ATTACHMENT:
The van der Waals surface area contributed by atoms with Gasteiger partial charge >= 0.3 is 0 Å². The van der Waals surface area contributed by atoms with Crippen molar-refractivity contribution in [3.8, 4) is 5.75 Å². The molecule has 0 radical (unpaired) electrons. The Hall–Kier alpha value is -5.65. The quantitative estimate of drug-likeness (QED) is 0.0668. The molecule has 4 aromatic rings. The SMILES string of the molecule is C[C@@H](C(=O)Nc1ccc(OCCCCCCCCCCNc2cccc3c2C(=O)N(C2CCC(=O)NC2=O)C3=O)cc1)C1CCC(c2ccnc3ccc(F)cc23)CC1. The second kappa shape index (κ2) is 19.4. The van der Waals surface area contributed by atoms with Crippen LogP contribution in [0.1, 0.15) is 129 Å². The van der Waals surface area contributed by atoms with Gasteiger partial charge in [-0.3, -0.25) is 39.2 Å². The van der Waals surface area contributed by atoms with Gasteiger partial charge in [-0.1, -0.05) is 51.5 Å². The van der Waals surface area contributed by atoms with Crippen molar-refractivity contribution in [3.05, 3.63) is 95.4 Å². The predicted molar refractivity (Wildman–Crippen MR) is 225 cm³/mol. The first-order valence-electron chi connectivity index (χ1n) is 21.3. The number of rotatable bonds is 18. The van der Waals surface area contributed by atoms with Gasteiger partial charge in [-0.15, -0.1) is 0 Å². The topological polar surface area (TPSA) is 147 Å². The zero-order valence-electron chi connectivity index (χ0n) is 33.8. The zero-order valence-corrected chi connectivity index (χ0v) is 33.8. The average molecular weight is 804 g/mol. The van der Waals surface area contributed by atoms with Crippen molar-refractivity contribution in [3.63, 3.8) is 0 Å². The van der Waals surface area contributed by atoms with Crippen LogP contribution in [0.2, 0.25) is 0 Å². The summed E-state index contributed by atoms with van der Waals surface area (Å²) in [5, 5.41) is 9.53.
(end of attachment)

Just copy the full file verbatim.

The van der Waals surface area contributed by atoms with Gasteiger partial charge >= 0.3 is 0 Å². The van der Waals surface area contributed by atoms with Crippen molar-refractivity contribution in [3.8, 4) is 5.75 Å². The molecule has 0 radical (unpaired) electrons. The Hall–Kier alpha value is -5.65. The quantitative estimate of drug-likeness (QED) is 0.0668. The molecule has 4 aromatic rings. The SMILES string of the molecule is C[C@@H](C(=O)Nc1ccc(OCCCCCCCCCCNc2cccc3c2C(=O)N(C2CCC(=O)NC2=O)C3=O)cc1)C1CCC(c2ccnc3ccc(F)cc23)CC1. The second kappa shape index (κ2) is 19.4. The van der Waals surface area contributed by atoms with Crippen LogP contribution in [0.1, 0.15) is 129 Å². The van der Waals surface area contributed by atoms with Gasteiger partial charge in [-0.3, -0.25) is 39.2 Å². The van der Waals surface area contributed by atoms with Gasteiger partial charge in [-0.1, -0.05) is 51.5 Å². The van der Waals surface area contributed by atoms with Crippen molar-refractivity contribution in [3.05, 3.63) is 95.4 Å². The predicted molar refractivity (Wildman–Crippen MR) is 225 cm³/mol. The first-order valence-electron chi connectivity index (χ1n) is 21.3. The number of rotatable bonds is 18. The van der Waals surface area contributed by atoms with Gasteiger partial charge in [-0.15, -0.1) is 0 Å². The topological polar surface area (TPSA) is 147 Å². The zero-order valence-electron chi connectivity index (χ0n) is 33.8. The zero-order valence-corrected chi connectivity index (χ0v) is 33.8. The average molecular weight is 804 g/mol. The van der Waals surface area contributed by atoms with Crippen molar-refractivity contribution in [3.63, 3.8) is 0 Å². The van der Waals surface area contributed by atoms with Crippen LogP contribution in [0.2, 0.25) is 0 Å². The summed E-state index contributed by atoms with van der Waals surface area (Å²) in [5, 5.41) is 9.53.